“‘I am looking for someone to do the family washing. I’ve noticed you selling rocotos rellenos. There’s something about you that attracts me. You look a decent woman. Would you like to work for our family? We live here in Cusco. I have four children and a husband. I’d like you to look at our lavanderia(14) and meet my family. If you like us, I hope you will work for us every-other-day, washing our clothes.’

“I hesitated not knowing if she was sincere.

“‘Come with me now. If you like the job, we’ll negotiate your pay.’”

I held my breath. What did Mami decide?  

Mami continued, “I followed the woman to her home. It was an agreeable place, warm and welcoming. The lavanderia was on a balcony. There was hot and cold running water. A big sink. Plenty of clothes lines. How could I refuse, especially when it meant more money for my family? I thanked the woman and accepted her offer. I’ll begin tomorrow.”

I jumped up from my chair. “You see what happens by walking to Senor de Huanca once. What will happen if we go three years in a row?” I said nothing about Bart. I was thinking about my parents’ good luck. Now I can have a brother or a sister…my father can add another room onto our house...we’ll have more to eat. They can pay for my school books and uniforms…not have my aunts and uncles help them.

Soon after my parents began their new jobs, our priest arrived one night. I was curled up in a corner of the room…with a blanket around me…to keep warm. The priest carried a cloth bag. Why was the bag wiggling? He opened it. A little white-haired dog ran out. When I saw the dog, I leapt across the room and knelt in front of him. “It’s Bart!” I cried. “You’ve come to me!”

The priest turned his head so I couldn’t see his face. Then he looked at me and smiled. “I found the dog on the doorstep of my church two days ago when I went to say mass. I kept it until tonight in case someone came to claim it. No one has. It was meant for you, Esperanza. It’s a gift from God.”

There was so much happiness inside me! It ran through me like a river. I hugged the little dog. He wagged his tail…gave a few small barks. He licked my face.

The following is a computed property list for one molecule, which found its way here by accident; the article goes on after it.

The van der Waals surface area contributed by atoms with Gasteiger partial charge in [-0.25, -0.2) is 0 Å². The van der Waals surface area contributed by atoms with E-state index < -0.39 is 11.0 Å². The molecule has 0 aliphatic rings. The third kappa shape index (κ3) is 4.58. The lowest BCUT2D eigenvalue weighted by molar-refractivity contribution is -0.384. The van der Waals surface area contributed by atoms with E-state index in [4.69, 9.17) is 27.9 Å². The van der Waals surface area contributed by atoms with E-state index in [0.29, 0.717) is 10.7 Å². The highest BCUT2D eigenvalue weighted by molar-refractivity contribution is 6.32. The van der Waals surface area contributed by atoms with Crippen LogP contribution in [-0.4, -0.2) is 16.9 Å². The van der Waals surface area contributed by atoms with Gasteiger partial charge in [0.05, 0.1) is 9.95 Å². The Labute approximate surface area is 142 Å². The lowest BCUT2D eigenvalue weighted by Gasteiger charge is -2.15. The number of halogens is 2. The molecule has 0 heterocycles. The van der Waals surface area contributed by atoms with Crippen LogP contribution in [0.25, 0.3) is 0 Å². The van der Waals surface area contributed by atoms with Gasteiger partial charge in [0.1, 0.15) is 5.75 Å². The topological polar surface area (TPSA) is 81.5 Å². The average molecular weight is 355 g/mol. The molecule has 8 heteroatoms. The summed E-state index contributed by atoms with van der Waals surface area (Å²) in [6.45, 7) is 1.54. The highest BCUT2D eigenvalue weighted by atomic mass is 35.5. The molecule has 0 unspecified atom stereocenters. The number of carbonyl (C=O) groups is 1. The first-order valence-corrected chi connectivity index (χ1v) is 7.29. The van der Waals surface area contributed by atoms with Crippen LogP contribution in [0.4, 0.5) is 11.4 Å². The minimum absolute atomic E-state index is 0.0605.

I spoke what was in my heart. “Thank you, Father. Life is perfect. I heard you say that if someone walked to Senor de Huanca for three years in a row, his wishes would come true. I made it all the way to Senor de Huanca. It was hard, but I did it. All on my own. We only walked once but just look. My parents have new jobs. I have Bart. How happy I am my parents called me Esperanza!”

The priest made a choking noise. Like he was going to cry. “Look at her smile!” he exclaimed. “It lights up the room.”

I looked around, but I didn’t see any light. “Where is the light?” I asked.

 (1)Rocotos rellenos: (Spanish): hot peppers that look like red bell peppers, stuffed and baked with meat, cheese, diced hard-boiled eggs, black olives and seasonings.

 (2)Yapa: (Quechua): an addition. Yapa can be extra fruit or vegetables, a map, a tiny doll, or whatever a vendor or a store wants to give their customers in addition to their purchase.

                         (3)Senor de Huanca: (Spanish): Lord of Huanca.

 (4) Pilgrims walk from San Jeronimo, a town outside of Cusco, over a path that climbs the mountain called Pachatusan and descends to the shrine of Senor de Huanca located at the base of Pachatusan. They begin the walk during the night of September 13 in order to arrive at the shrine the morning of September 14, the feast day of Senor de Huanca and the highlight of the week-long religious services. The walk takes from four to six hours.

(5) Pachatusan: the path circumvents the peak of Pachatusan. The elevation of the peak is 16,240 feet; Mt. Washington in New Hampshire, USA is at 6,288 feet. Cusco is at an elevation of 11,150 feet.

 (6)Mochila: (Spanish): backpack.          

(7) Chullo: (Quechua): a traditional Andean woven wool hat with earflaps, often with colorful tassels and intricate bead work.

 (8Combi: (Spanish): van or a microbus for passengers.

 (9) Literally thousands of people from all over South America attend the major festival arriving not only on foot but by cars, buses, trucks and other forms of transportation. The main road leading to Senor de Huanca is backed up for miles with traffic.

 (10)Via Lactea: (Spanish): the Milky Way.

 (11)Soles: (Spanish): sol (pl. soles) the Peruvian currency.

(12) Mami: (Spanish): affectionate for mother; also used in the Andes as a term of respect to address women when thanking them for something or negotiating with them.

(13) Gran abrazo: (Spanish): a big hug.

(14)Lavanderia: (Spanish): laundry.